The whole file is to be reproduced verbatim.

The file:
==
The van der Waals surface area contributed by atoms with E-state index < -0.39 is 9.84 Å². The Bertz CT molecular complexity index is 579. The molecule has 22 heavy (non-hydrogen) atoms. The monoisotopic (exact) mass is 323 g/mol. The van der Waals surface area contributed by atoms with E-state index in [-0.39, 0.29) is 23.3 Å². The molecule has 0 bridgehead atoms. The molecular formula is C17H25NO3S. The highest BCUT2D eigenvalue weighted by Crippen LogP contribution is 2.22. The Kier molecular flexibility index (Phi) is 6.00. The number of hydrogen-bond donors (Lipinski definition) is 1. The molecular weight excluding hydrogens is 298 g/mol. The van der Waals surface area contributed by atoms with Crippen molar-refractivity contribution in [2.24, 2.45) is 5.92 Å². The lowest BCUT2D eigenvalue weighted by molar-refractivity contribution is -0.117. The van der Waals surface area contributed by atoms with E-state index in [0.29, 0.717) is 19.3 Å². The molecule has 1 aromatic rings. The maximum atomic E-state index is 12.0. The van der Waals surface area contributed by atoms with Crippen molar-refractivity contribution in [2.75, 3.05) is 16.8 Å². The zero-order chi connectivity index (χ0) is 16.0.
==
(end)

The van der Waals surface area contributed by atoms with E-state index < -0.39 is 9.84 Å². The Bertz CT molecular complexity index is 579. The molecule has 22 heavy (non-hydrogen) atoms. The monoisotopic (exact) mass is 323 g/mol. The van der Waals surface area contributed by atoms with E-state index in [-0.39, 0.29) is 23.3 Å². The molecule has 0 bridgehead atoms. The molecular formula is C17H25NO3S. The highest BCUT2D eigenvalue weighted by Crippen LogP contribution is 2.22. The Kier molecular flexibility index (Phi) is 6.00. The number of hydrogen-bond donors (Lipinski definition) is 1. The molecular weight excluding hydrogens is 298 g/mol. The van der Waals surface area contributed by atoms with Crippen molar-refractivity contribution in [2.24, 2.45) is 5.92 Å². The lowest BCUT2D eigenvalue weighted by molar-refractivity contribution is -0.117. The van der Waals surface area contributed by atoms with E-state index in [0.29, 0.717) is 19.3 Å². The molecule has 1 aromatic rings. The maximum atomic E-state index is 12.0. The van der Waals surface area contributed by atoms with Crippen molar-refractivity contribution in [2.75, 3.05) is 16.8 Å². The zero-order chi connectivity index (χ0) is 16.0.